Before Europeans were firmly entrenched in the trans-Atlantic slave trade, Afrikans built great empireson the west coast of the continent. High culture and advanced technology were commonplace. The boundaries of their territories were much larger then they are today. When the Europeans divided Afrika during the Berlin Conference in 1884-85, the sizes of the various cultural territories were vastly reduced. At the time of the great West Afrikan Empires, they were called: Ghana, Mali, andSonghai.
The Ghana Empire (700-1200) began in the western Sudan. “In its heyday the Ghanaian Empire covered a realm that would include parts of the modern nations of Guinea, Senegal, Mali, and Mauritania. The founders of Ghana were a people known as the Soninkes. They were a group of tribes related by a common ancestry; and each tribe was made up of a number of clans.” (Introduction To African Civilizations by John G. Jackson)
Like most empires, Ghana started out as a kingdom, began to absorb other kingdoms, and eventually became an empire. “On the death of the monarch, his successor was not his own son, but the son of his sister. The Soninkes, like most African peoples, possessed a matrilineal system of social organization, which even today is a prominent feature of West African society.” (Jackson) A hereditary king called the Ghana ruled the state. Ghana meant ‘warrior king,’ and was adopted as one of the titles of the King of Ouagadou.The people of the original kingdom called their native land Ouagadou.
The decline of the Ghana Empire began with the invasion of its neighbors, the Almoravides, whom were Muslim, and admired its wealth. Ghana was not Muslim. Upon being conquered, Ghana had to pay tribute and taxes to the Almoravides, as well as submit to Islam.
This led to the beginning of the Mali Empire (1200-1500), established by the Mandinka people. Its founder was King Sundiata, who moved the capital from Kangaba to Niani. He was able to take over the salt and gold trade that was formerly controlled by Ghana. One of his greatest accomplishments was to instill an agricultural program that allowed his people to become self-sustaining. He turned many of his soldiers into farmers. They also learned to raise poultry and cattle, allowing for a solid foundation of the empire.
Mali became the first Muslim state in the Sudan. Sundiata adopted the name Mansa, which meant emperor or sultan. Later, around 1307, probably the most famous of the Mali leaders rose to power, Mansa Musa I, who ruled for some 25 years. He expanded his reach beyond Afrika, into the Middle East and Europe. His most famous story occurred during his pilgrimage to Mecca.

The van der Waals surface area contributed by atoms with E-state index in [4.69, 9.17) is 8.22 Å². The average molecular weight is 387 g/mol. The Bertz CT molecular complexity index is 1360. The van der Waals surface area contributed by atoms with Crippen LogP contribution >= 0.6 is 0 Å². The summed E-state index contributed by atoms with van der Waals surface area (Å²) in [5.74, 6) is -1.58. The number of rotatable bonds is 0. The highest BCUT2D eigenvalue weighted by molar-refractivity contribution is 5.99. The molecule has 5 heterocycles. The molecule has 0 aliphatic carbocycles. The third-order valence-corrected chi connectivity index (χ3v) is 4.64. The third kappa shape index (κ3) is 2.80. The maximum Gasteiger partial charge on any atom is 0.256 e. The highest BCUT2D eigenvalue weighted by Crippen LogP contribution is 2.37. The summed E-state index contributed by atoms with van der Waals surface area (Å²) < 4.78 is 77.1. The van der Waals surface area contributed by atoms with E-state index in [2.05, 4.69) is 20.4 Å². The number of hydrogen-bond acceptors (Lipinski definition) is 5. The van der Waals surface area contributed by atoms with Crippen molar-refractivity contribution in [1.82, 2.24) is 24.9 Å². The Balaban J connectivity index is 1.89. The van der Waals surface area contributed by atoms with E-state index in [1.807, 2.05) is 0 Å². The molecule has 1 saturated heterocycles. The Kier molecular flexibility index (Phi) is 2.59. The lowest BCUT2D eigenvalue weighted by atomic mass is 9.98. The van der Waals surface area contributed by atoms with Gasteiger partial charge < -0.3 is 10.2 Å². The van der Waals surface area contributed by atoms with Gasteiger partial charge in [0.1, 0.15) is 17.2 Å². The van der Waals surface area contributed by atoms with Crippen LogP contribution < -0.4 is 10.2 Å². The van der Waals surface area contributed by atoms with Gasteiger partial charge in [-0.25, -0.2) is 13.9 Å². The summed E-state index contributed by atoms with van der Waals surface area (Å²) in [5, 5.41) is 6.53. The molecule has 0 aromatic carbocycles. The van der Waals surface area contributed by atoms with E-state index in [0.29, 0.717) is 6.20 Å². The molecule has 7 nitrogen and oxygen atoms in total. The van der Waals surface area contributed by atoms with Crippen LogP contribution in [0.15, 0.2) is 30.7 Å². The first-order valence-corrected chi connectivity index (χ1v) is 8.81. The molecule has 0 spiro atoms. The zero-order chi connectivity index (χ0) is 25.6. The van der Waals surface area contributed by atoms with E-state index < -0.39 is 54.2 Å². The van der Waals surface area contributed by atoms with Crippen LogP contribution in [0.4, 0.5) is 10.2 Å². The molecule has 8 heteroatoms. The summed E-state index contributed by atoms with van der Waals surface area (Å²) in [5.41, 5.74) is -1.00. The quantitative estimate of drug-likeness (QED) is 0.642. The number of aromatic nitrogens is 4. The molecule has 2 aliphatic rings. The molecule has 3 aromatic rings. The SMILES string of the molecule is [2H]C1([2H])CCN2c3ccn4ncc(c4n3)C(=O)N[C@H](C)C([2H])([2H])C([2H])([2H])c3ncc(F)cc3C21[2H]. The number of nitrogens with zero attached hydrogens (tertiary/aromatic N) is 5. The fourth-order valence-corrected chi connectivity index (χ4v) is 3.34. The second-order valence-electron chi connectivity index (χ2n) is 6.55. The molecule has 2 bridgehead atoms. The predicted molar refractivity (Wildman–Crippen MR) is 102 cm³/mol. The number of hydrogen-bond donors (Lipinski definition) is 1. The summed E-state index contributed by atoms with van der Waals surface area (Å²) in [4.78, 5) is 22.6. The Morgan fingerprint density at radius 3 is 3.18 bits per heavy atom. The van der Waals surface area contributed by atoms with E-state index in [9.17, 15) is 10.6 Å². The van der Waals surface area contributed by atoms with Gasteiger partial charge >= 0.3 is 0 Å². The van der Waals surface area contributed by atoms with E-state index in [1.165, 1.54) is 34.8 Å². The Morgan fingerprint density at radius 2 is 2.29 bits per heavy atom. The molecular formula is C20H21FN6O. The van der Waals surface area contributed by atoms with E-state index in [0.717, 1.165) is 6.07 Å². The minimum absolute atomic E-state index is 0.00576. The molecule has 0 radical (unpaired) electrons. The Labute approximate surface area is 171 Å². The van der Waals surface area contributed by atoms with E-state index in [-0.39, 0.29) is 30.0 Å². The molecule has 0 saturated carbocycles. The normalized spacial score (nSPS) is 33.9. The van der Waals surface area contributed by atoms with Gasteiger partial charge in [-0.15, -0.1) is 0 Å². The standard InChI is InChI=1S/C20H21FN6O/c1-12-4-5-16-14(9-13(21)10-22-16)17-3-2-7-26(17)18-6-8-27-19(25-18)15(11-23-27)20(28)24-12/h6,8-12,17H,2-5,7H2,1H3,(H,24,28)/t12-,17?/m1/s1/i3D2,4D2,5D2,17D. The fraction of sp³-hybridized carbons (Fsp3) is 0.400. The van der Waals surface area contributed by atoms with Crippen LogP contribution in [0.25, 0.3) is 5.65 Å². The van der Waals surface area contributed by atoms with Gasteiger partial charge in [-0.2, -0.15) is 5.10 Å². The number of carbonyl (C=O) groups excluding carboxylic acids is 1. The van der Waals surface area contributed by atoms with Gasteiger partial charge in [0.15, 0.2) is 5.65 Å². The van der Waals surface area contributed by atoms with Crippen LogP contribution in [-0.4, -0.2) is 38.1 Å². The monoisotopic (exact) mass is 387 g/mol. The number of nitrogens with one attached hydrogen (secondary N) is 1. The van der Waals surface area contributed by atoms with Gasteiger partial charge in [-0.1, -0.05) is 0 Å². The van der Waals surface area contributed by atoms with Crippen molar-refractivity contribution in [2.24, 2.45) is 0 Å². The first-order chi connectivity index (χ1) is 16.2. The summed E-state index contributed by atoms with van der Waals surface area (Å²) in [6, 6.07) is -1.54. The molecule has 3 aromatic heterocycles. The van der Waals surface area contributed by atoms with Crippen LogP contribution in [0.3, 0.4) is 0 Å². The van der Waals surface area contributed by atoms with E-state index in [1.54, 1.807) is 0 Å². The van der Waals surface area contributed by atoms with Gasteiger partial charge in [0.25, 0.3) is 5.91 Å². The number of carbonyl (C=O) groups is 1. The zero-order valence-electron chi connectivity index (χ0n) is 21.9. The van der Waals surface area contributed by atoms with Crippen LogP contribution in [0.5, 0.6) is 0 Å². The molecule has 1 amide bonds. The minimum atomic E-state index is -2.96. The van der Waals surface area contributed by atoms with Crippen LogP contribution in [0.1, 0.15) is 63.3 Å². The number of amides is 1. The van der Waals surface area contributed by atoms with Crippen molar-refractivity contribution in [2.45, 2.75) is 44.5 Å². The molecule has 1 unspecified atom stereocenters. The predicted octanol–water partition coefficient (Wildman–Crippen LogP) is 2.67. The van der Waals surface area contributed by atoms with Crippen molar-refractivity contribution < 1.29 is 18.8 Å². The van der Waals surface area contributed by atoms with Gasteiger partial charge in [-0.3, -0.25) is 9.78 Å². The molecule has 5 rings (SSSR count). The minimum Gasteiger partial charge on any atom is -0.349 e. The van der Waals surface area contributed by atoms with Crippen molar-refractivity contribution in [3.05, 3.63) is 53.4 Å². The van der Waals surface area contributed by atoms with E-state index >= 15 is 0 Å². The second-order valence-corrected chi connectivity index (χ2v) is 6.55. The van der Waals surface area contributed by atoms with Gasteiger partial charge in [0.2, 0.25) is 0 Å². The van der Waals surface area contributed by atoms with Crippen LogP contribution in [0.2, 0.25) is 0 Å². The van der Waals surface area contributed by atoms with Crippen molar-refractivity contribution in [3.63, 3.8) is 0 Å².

“The greatest event of the reign of Mansa Musa was his famous pilgrimage to Mecca, which occurred in 1324. Of all pilgrimages to Mecca, this one was beyond all doubt the most spectacular. After months of preparation, the royal pilgrimage, 60,000 strong, started the long trek to Mecca. To finance this journey, 80 camels were loaded with 300 pounds of gold dust. All necessities and accessories for such a journey had been providedfor, including a highly efficient commissary department, staffed by excellent cooks who prepared elaborate meals which were served to the multitude at each halting-place.” (Jackson)
When Mansa Musa reached Cairo, he gave out so much gold to prominent citizens, the gold market drasticallydeclined. It took twelve years for the gold market to return to normal.
Onhisdeath, weaker leaders ruled Mali, leaving an opening for others to move in. As the Ghana Empire, Mali was attacked by outside groups and was ultimately defeated, causing the ascendancy of the Songhai Empire (1350-1600).
Its first great leader was Sunni Ali. One of his great accomplishments was the capture of Timbuktu, a huge trading center and the home of the great educational center, University of Sankore. He also added the other major city, Jenne, to his conquests, which took seven years to subdue.
Though many attempted to convert him, he refused to submit to the religion of Islam, which was partly the reason for his downfall. Muslim groups staged a revolution against him, and replaced him with Askia Muhammad I. Not happy with those who did not submit to Islam, invasions were conductedand converts won, such as the Hausa, who are mainly found in northern Nigeria today.
Education was valued highly. “In the schools, colleges and universities of the Songhai Empire, courses were given in astronomy, mathematics, ethnography, elocution, medicine, hygiene, philosophy, logic, prosody, diction, rhetoric, and music.” (Jackson)
The Ghana, Mali and Songhai Empires represented the golden era of West Afrikan history. Though their size and greatness no longer exist, their descendents are now spread throughout the western world.